I love this calculator. It is a masterpiece, both in its design and usability.
When something just works, it is easy to overlook its brilliance, so we are going to take a moment to stop and analyse why this calculator was (perhaps inadvertently) designed to be the best in the world. Before we begin…
Have you ever wondered about the difference between the C and the CE button on a calculator?
The C (clear) button will clear all input to the calculator. The CE (clear entry) button clears the most recent entry. This is great if you made a mistake in a computation to work out the mass of the universe as I did once.
Okay. Let’s take a look at the Aurora DT210 in more detail.
It is durable
There was no planned obsolescence when they designed this product. I have probably owned it for 25+ years and it is still going strong. The combination of its simple design, quality material choice and the solar power means there has been no need to change a battery — not once.
If you drop your phone, there is a sudden rush of panic as you know it is going to cost a fortune to replace the screen. Ha, that’s not the case with this calculator. I bet this calculator could be on a Virgin Galactic flight with Richard Branson and it would still return in one piece.
It was designed for me
I was never good at mathematics. Working out a percentage, although simple, was strangely a challenge for me. Divide what you have by what it is, times 100 or something like that. No need with this calculator as it has a percentage button. How good is that!
It is so simple, even my grandma would understand how to use it
There are just enough buttons and none with weird symbols. There is no need for advanced functions when all you need is to do simple calculations.
It has great affordance (affordances are properties of objects which show users the actions they can take). Simply put, you know they are buttons that need pushing.
Practical, accessible design
There are so many things to learn from the design of this humble calculator:
- The buttons are grouped perfectly. Numbers on the left, operators on the right with basic memory functions in a row above
- I love the fact the equals button is the last button on the bottom-right. When doing speed calculations (yes, I am capable of that), it is instinctive to find this button due to its considered placement
- Have you noticed the larger addition button? The button that is used most is easiest to press
- The more observant will have noticed the spacing between buttons. There is enough to avoid the accidental pressing of the adjacent button. This is touchscreen interaction design, done decades before touchscreens were a thing
- The light grey colour of the base provide high contrast for the coloured buttons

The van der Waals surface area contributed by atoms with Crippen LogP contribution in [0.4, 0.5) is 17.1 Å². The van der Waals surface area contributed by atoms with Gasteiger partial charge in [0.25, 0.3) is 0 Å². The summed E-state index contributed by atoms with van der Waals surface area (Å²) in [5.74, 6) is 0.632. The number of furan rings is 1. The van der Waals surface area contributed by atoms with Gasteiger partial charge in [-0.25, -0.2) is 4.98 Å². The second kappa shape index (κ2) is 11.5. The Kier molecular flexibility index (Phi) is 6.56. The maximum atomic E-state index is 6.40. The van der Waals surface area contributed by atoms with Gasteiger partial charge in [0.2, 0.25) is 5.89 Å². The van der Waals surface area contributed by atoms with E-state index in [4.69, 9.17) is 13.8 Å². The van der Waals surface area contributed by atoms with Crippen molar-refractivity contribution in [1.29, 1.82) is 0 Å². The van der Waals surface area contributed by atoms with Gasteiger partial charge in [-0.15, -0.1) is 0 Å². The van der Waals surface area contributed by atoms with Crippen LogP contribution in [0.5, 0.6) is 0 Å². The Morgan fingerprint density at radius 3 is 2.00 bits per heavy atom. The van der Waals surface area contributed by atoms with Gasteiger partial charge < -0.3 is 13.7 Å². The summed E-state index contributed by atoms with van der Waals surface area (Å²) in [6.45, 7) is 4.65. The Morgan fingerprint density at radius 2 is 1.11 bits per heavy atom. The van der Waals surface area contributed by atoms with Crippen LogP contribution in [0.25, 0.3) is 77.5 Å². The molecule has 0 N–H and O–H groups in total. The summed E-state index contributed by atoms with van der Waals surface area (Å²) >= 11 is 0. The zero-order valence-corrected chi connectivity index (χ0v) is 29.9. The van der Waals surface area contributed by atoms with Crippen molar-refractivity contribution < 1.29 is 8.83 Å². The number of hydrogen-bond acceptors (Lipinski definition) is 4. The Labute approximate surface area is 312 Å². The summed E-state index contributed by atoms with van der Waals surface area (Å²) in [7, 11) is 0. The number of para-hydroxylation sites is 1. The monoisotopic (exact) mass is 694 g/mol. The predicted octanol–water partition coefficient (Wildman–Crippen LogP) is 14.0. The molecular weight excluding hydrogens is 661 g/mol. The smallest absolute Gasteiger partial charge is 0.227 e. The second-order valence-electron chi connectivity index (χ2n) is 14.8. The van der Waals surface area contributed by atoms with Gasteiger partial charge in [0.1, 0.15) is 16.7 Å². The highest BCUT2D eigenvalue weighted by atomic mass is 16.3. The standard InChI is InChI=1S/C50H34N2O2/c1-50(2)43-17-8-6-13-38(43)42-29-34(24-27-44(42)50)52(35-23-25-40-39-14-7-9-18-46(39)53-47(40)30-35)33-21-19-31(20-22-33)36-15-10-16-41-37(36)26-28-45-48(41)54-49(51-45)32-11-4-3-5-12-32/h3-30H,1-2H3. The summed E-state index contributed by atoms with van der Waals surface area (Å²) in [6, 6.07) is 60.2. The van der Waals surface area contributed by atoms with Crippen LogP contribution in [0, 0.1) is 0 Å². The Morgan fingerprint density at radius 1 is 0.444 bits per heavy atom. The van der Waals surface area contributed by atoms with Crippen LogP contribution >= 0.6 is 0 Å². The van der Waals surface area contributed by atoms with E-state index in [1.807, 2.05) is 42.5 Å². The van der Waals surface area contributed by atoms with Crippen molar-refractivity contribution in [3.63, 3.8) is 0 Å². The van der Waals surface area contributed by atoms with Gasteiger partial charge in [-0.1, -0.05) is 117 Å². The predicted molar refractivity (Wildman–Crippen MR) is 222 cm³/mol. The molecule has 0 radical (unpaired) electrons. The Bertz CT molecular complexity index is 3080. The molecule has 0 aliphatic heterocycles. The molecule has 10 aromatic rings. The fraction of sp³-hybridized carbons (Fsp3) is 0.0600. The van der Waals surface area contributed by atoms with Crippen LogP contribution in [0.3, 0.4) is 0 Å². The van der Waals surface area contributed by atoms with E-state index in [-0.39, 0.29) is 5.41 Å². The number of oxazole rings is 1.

- For those with colour blindness, there is very little to get mixed up. No red/green confusion with this user interface. Just a single red button for the power on button (which doubles up as the clear function) making it extremely easy to locate. Cleverly, red is the colour universally associated with a warning which is perfect for the clear function. The only other colour used by this design is blue for the memory buttons that help identify them, but does not overpower the dark grey colour
- No icons, but clear text labels. Off and On. Not a power symbol in sight
- The slight tilt of the display makes for easier reading when the calculator is placed on a flat surface
- The large digit LCD display is clear to read
Micro design features
I am also a fan of the micro features of this calculator. The insetting of the Off and On buttons indicates that these buttons are somehow different to the rest, as they are grouped together.
On the reverse, the moulded plastic has grips. Yes, grips. No slippy-slidey on the desk.
Although it has never been a problem for me, it could be argued that the display could be improved with modern technology, but it would undoubtedly increase the price. I guess this is the trade-off in having a low-powered display that prioritises longevity over ultra-clarity. For the little contact time most users will have with the calculator, the higher price point would be an unnecessary expense.
Importantly, this calculator still allows you to create words from numbers…
And for the immature among us…
Rounding things up
Apple, Dyson and Audi are some of the brands that are typically associated with great product design, but they were not responsible for this marvel. Neither was Dieter Rams or Jony Ive. It was a Taiwanese company called Aurora and they, along with the original designer, deserve the same accolade as these big companies for this amazing calculator. It has outlasted all my mobile phone and still going strong.
The heuristics and highly considered design decisions made by designer are easily transferable to designing a website. Colour choice, colour contrast, button labelling, button grouping, hit area target, uncomplicated operation with minimal learning curve, easy navigation, avoidance of paradox of choice (limited functionality) and human-centred design (larger addition button, percentage button) are all factors that need to be considered when designing a website.
So ask yourself ‘does my user need the equivalent to the Aurora DT210 percentage button’ when you work on your next project.
At Scaramanga, we are a bit strange. We see beauty in things others would simply gloss over and we apply this deep thinking to every project we undertake. If you want to work with a team that sees beauty in a humble calculator and gets excited by its accessibility, then we are your guys and girls.
If you have a website project that needs the Aurora touch, then get in touch.